House | 3 bedrooms | sleeps 6
For a perfect break, perfect for individuals, couples or families alike. In a peaceful surround. Our 3 bedroom holiday home is located in a small private development with private parking, literally across the road from Duncannon Beach, Wexford's prime blue flag beach. Our house is less than 3 years old, bright, very modern and will cater for your every need. We include deck chairs, wind break etc. The village centre is a minute walk away, offering excellent pubs, shops and restaurants. And the beach, well you can see that from the front rooms in the house and is less than 30 seconds from your front door. The area also offers a new and comprehensive children’s playground with basketball and tennis courts, within 5 minutes walk from the house, also new is the internet cafe located 5 minutes walk from the house in the Fort - open until 6:30 evenings.
No need to drive anywhere - everything is seconds from your doorstep. If relaxation, beautiful scenery and a perfect beach is what your after, well you've found it.
We include: CD Stereo, TV/DVD player, Comfy leather sofas, Towels, bed linen, iron & ironing board etc, deck chairs, wind break, Travel Cot/High chair provided free of charge if needed, and some children's board games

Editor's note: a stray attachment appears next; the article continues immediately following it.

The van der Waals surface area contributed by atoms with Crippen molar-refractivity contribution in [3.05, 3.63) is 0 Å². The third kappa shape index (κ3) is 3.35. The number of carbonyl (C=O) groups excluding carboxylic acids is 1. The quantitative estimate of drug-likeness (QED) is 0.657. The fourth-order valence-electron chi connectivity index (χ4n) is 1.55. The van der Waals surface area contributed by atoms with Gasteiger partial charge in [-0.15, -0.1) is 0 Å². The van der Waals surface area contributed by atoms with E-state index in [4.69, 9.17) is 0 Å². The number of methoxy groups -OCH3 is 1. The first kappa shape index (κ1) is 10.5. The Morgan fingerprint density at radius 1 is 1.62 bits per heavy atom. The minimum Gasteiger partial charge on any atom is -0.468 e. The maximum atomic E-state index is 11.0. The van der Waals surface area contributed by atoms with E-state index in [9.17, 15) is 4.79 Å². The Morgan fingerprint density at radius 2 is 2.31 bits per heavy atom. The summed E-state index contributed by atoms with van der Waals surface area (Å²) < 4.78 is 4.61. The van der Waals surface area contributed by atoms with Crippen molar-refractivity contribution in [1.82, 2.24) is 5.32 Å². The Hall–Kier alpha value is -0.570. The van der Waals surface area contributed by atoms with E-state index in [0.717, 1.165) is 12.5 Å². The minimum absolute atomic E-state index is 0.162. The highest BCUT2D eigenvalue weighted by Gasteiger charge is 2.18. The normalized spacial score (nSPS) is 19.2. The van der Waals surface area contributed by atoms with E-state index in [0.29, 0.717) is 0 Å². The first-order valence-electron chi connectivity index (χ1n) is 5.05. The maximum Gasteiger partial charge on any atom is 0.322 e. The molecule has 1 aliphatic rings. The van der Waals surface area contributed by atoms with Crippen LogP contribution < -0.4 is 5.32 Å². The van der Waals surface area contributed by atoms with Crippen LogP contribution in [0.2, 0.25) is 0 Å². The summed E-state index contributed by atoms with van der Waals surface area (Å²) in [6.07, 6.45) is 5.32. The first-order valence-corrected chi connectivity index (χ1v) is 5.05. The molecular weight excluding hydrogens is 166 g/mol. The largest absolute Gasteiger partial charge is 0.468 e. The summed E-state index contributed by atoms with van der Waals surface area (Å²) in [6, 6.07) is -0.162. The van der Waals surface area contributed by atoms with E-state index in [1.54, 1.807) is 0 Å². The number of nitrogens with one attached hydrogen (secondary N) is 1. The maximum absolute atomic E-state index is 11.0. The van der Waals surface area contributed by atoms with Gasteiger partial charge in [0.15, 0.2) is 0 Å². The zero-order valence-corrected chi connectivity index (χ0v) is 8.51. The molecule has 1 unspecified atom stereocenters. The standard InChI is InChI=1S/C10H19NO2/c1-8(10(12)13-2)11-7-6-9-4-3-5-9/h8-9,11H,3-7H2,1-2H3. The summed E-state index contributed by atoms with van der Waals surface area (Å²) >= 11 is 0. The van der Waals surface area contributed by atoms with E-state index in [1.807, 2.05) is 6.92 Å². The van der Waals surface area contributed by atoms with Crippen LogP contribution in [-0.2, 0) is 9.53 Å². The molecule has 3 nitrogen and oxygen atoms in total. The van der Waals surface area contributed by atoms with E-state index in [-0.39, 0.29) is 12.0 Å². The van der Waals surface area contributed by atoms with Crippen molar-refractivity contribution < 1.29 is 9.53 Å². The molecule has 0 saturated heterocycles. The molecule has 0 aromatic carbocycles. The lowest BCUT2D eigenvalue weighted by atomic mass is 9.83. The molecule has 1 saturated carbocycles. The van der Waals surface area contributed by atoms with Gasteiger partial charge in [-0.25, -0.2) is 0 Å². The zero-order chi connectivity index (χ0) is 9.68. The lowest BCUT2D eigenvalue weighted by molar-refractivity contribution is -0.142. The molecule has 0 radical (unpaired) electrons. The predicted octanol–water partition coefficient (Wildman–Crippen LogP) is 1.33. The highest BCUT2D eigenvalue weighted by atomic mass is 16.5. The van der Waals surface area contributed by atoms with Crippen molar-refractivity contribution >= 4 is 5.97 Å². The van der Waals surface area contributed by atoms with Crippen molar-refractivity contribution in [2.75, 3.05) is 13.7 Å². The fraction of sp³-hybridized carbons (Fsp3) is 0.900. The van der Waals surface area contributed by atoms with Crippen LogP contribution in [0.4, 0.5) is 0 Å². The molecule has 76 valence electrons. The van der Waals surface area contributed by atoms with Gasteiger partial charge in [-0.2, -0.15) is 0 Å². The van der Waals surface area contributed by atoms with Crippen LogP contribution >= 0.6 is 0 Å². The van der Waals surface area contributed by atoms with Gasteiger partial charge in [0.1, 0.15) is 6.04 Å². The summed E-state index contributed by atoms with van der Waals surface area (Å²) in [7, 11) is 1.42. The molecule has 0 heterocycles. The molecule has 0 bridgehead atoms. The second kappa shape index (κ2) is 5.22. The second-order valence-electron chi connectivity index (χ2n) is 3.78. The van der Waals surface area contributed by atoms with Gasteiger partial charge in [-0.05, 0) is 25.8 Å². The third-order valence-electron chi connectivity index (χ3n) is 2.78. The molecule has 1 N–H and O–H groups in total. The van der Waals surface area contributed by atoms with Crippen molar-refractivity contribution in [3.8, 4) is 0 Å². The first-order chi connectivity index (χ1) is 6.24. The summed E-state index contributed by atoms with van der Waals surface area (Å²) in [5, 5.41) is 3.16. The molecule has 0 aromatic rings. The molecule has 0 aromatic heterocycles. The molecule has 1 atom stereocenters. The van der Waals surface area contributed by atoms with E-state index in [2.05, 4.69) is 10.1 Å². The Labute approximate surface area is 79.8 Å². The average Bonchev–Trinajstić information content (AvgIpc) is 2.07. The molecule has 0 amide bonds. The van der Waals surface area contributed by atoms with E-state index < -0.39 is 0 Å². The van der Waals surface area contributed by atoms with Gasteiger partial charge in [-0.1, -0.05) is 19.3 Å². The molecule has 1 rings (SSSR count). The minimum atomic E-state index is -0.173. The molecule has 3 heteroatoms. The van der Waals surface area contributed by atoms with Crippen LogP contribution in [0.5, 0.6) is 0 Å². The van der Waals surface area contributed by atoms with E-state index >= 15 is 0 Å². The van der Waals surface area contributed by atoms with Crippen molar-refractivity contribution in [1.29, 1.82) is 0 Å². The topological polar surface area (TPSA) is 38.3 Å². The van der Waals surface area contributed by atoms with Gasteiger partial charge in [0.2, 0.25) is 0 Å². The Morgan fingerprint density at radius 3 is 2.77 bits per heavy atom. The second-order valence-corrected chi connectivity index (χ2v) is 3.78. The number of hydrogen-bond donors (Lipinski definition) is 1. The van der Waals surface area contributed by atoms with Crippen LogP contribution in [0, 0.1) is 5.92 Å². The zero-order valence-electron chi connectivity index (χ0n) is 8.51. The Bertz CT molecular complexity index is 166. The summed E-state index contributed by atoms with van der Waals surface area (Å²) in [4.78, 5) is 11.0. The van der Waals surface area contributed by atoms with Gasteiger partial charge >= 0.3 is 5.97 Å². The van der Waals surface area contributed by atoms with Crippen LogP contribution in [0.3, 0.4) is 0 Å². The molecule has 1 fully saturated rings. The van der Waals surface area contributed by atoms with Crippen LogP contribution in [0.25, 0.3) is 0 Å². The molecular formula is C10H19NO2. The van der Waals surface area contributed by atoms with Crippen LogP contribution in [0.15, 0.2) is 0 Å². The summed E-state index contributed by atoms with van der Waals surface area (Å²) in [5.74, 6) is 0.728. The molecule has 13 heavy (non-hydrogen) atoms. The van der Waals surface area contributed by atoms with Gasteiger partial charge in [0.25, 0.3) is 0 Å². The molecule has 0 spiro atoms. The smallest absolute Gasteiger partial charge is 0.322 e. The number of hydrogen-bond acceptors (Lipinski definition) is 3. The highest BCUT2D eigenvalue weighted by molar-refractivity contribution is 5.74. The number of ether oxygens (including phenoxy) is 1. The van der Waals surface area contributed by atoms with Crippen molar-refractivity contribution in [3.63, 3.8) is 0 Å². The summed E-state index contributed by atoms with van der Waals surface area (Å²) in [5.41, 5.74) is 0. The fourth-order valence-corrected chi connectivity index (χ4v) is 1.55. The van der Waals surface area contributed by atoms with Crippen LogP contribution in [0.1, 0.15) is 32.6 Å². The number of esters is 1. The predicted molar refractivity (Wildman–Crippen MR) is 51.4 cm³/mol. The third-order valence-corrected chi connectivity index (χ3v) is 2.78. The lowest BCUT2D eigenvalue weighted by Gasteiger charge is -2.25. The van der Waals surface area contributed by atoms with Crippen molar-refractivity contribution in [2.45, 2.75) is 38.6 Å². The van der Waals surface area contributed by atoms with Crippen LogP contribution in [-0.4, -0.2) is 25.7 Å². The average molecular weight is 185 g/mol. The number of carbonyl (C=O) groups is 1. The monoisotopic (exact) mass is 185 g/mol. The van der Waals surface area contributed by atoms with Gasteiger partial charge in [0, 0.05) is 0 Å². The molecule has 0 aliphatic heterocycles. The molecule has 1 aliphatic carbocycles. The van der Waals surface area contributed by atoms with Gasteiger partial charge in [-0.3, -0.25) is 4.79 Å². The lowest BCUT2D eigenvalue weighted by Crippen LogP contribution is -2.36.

We are registered with the South East Wexford "Hook Tourism Office" as a preffered holiday home. We can also recommend local baby sitters or fishing bate supplies/boat charters etc.
Prices generally include cleaning, heating and electricity etc.
Contact Phil on the details listed for more info.
|Size||Sleeps up to 6, 3 bedrooms|
|Nearest beach||Across road from Beach|
|Will consider||Corporate bookings, House swap, Long term lets (over 1 month), Short breaks (1-4 days)|
|Access||Car not necessary, Wheelchair users|
|Nearest Amenities||100 m|
|Nearest travel links||Nearest airport: Dublin 190 km, Nearest railway: Waterford / Wexford 40 km|
|Family friendly||Great for children of all ages, Suitable for people with restricted mobility|
|Notes||Pets welcome, Yes, smoking allowed|
Features and Facilities
|Luxuries||Log fire, Internet access, DVD player, Sea view|
|General||Central heating, TV, CD player|
|Standard||Kettle, Toaster, Iron, Hair dryer|
|Utilities||Cooker, Microwave, Fridge, Freezer, Washing machine|
|Rooms||3 bedrooms, 2 bathrooms of which 1 Family bathrooms and 1 En suites|
|Furniture||Single beds (2), Double beds (2), Cots (2), Dining seats for 6, Lounge seats for 2|
|Access||Wheelchair users, Secure parking|
|Further details indoors||
Our house is fully furnished, with TV, DVD Player, Radio/CD player. With comfy Leather 3+2 Sofas etc. We also provide deck chairs for the beach, wind breaks, and small children's games.
Our back garden provides an elegant patio with outdoor garden furniture. Smokers are of course welcome however we would request that you smoke outside the house in consideration for other guests. Pets are also welcome.